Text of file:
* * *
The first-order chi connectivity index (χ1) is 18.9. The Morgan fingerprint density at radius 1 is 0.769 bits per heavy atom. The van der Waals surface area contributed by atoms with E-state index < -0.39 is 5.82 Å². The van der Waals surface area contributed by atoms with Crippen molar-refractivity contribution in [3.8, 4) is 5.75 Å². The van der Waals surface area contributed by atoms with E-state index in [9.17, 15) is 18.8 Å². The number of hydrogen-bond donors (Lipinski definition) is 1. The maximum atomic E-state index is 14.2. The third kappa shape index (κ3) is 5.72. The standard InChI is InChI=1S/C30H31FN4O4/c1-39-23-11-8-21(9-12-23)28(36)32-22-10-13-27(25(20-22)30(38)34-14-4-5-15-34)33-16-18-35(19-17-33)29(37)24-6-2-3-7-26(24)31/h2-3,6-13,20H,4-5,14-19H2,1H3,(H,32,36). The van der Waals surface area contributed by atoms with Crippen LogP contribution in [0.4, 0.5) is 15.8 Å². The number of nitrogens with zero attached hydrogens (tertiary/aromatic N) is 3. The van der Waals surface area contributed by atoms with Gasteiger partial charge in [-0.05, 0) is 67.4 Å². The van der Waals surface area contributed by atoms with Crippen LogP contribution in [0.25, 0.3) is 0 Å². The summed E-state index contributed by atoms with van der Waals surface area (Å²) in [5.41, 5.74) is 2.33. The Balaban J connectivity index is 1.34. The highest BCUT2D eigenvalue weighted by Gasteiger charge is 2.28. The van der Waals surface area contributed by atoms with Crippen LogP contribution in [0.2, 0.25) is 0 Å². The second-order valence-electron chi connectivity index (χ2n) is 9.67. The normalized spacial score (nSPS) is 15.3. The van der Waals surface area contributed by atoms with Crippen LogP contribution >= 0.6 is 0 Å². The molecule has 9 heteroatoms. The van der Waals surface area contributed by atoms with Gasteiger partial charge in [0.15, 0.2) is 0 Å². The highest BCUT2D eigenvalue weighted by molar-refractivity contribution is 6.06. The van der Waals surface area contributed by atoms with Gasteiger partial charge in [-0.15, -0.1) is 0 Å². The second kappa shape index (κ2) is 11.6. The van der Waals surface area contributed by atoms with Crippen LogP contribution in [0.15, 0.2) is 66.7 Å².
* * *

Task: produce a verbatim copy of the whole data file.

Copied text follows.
The first-order chi connectivity index (χ1) is 18.9. The Morgan fingerprint density at radius 1 is 0.769 bits per heavy atom. The van der Waals surface area contributed by atoms with E-state index < -0.39 is 5.82 Å². The van der Waals surface area contributed by atoms with Crippen molar-refractivity contribution in [3.8, 4) is 5.75 Å². The van der Waals surface area contributed by atoms with E-state index in [9.17, 15) is 18.8 Å². The number of hydrogen-bond donors (Lipinski definition) is 1. The maximum atomic E-state index is 14.2. The third kappa shape index (κ3) is 5.72. The standard InChI is InChI=1S/C30H31FN4O4/c1-39-23-11-8-21(9-12-23)28(36)32-22-10-13-27(25(20-22)30(38)34-14-4-5-15-34)33-16-18-35(19-17-33)29(37)24-6-2-3-7-26(24)31/h2-3,6-13,20H,4-5,14-19H2,1H3,(H,32,36). The van der Waals surface area contributed by atoms with Crippen LogP contribution in [0.4, 0.5) is 15.8 Å². The number of nitrogens with zero attached hydrogens (tertiary/aromatic N) is 3. The van der Waals surface area contributed by atoms with Gasteiger partial charge in [-0.05, 0) is 67.4 Å². The van der Waals surface area contributed by atoms with Crippen LogP contribution in [0.25, 0.3) is 0 Å². The summed E-state index contributed by atoms with van der Waals surface area (Å²) in [5.41, 5.74) is 2.33. The Balaban J connectivity index is 1.34. The highest BCUT2D eigenvalue weighted by Gasteiger charge is 2.28. The van der Waals surface area contributed by atoms with Crippen LogP contribution in [0.2, 0.25) is 0 Å². The second-order valence-electron chi connectivity index (χ2n) is 9.67. The normalized spacial score (nSPS) is 15.3. The van der Waals surface area contributed by atoms with Crippen LogP contribution >= 0.6 is 0 Å². The molecule has 9 heteroatoms. The van der Waals surface area contributed by atoms with Gasteiger partial charge in [0.15, 0.2) is 0 Å². The highest BCUT2D eigenvalue weighted by molar-refractivity contribution is 6.06. The van der Waals surface area contributed by atoms with Gasteiger partial charge in [-0.15, -0.1) is 0 Å². The second kappa shape index (κ2) is 11.6. The van der Waals surface area contributed by atoms with Crippen LogP contribution in [0.15, 0.2) is 66.7 Å².